Miss Kinoy further argues that as only the subject matter of the questions is stated in the proposed order it is not known at this time what questions she will be asked. The court finds this argument frivolous. From a reading of the December grand jury minutes of January 11, 1970 it is clear that Miss Kinoy properly relied on her Fifth Amendment privilege in response to a number of questions regarding the very subject matter set forth in the Government's order.
The court's findings that Miss Kinoy is still subject to a grand jury subpoena, and that she has refused to answer, on Fifth Amendment grounds, questions relating to the subject matter set forth in the proposed order, clearly indicate that the Government's application for an order of immunity is not prospective but presents this court with an actual controversy as required by Article III.
The witness claims that the proposed order, in delineating only the subject matter of the questions and not the questions themselves, is violative of due process in that she was unable to reasonably ascertain the conduct proscribed. Connally v. General Construction Co., 269 U.S. 385, 46 S. Ct. 126, 70 L. Ed. 322 (1926). She asserts that the proposed order places her in the untenable position of having to guess whether or not a question is related to the subject matter of the order. If she thinks it is not related and refuses to answer, she may be held in contempt if a court later determines it is related. If she thinks it is related to the subject matter of the order and answers the question, she may have incriminated herself without the protection of immunity, if a court later determines it is unrelated.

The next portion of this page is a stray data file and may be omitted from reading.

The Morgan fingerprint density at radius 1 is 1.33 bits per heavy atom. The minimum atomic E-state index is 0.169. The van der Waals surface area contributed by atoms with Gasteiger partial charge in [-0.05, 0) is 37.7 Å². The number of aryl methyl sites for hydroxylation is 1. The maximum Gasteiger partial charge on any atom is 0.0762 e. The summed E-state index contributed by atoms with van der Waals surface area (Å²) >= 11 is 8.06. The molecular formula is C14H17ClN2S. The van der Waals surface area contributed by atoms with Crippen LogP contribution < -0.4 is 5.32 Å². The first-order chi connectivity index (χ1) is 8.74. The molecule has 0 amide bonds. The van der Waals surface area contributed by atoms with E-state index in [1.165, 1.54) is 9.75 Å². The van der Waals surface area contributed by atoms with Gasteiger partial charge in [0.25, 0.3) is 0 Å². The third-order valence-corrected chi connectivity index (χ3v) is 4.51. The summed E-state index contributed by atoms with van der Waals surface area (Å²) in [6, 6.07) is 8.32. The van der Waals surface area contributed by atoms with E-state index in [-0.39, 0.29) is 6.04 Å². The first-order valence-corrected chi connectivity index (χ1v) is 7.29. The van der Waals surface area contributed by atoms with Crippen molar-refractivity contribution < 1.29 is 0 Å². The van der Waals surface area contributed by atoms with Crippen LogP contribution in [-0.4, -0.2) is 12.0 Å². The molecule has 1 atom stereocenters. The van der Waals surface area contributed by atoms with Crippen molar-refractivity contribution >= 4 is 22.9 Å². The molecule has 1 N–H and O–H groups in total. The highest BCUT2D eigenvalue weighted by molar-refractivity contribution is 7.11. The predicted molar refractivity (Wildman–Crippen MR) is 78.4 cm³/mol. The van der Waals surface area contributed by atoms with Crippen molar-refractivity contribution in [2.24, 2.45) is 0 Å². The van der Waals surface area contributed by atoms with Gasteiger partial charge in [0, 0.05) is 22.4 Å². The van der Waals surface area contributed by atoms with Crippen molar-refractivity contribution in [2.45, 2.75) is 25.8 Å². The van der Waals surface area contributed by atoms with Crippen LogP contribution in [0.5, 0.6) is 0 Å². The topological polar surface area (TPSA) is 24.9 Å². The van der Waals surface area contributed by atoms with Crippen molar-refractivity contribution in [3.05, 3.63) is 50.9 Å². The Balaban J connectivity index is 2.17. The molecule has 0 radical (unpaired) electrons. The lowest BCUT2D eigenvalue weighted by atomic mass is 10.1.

The court agrees that the order would be violative of due process if the above described consequences flowed directly from it. But the proposed order does not subject the witness to such perils. If a witness is not sure whether or not a question is related to the subject matter of the order, he is entitled to a prior ruling from the court. Only after such a ruling and the witness' continued refusal to answer would the witness be subject to a citation for contempt. This procedure insures the witness that he will know in advance the conduct that is proscribed and guarantees that he will not inadvertently waive his privilege.
While the better procedure may be to delineate the questions in the order, Cf. Corona v. United States, 250 F.2d 578 (6 Cir. 1958); Ullman v. United States, 128 F. Supp. 617 (S.D.N.Y. 1955); United States v. Fitzgerald, 235 F.2d 453 (2 Cir. 1956), the procedure ...